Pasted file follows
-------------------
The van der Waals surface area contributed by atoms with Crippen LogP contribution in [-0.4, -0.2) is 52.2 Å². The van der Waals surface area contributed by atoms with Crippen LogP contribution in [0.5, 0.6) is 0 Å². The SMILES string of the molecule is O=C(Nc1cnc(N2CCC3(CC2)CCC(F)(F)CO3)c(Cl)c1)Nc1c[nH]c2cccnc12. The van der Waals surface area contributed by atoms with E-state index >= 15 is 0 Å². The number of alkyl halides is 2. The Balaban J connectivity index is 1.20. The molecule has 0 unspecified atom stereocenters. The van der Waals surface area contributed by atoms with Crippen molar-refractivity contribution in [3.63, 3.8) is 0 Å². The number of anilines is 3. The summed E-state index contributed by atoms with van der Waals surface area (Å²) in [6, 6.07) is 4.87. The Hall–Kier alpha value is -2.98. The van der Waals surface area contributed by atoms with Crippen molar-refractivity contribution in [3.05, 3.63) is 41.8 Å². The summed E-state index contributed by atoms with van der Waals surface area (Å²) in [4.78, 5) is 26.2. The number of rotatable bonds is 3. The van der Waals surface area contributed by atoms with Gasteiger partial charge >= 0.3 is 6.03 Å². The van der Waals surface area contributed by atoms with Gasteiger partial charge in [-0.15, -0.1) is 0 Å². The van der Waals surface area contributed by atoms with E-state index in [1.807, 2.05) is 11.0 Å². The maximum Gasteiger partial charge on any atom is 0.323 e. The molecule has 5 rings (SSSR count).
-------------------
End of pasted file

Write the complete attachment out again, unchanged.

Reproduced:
The van der Waals surface area contributed by atoms with Crippen LogP contribution in [-0.4, -0.2) is 52.2 Å². The van der Waals surface area contributed by atoms with Crippen LogP contribution in [0.5, 0.6) is 0 Å². The SMILES string of the molecule is O=C(Nc1cnc(N2CCC3(CC2)CCC(F)(F)CO3)c(Cl)c1)Nc1c[nH]c2cccnc12. The van der Waals surface area contributed by atoms with E-state index >= 15 is 0 Å². The number of alkyl halides is 2. The Balaban J connectivity index is 1.20. The molecule has 0 unspecified atom stereocenters. The van der Waals surface area contributed by atoms with Crippen molar-refractivity contribution in [3.63, 3.8) is 0 Å². The number of anilines is 3. The summed E-state index contributed by atoms with van der Waals surface area (Å²) in [6, 6.07) is 4.87. The Hall–Kier alpha value is -2.98. The van der Waals surface area contributed by atoms with Crippen molar-refractivity contribution in [3.05, 3.63) is 41.8 Å². The summed E-state index contributed by atoms with van der Waals surface area (Å²) in [4.78, 5) is 26.2. The number of rotatable bonds is 3. The van der Waals surface area contributed by atoms with Gasteiger partial charge >= 0.3 is 6.03 Å². The van der Waals surface area contributed by atoms with Gasteiger partial charge in [-0.15, -0.1) is 0 Å². The van der Waals surface area contributed by atoms with E-state index in [1.807, 2.05) is 11.0 Å². The maximum Gasteiger partial charge on any atom is 0.323 e. The molecule has 5 rings (SSSR count).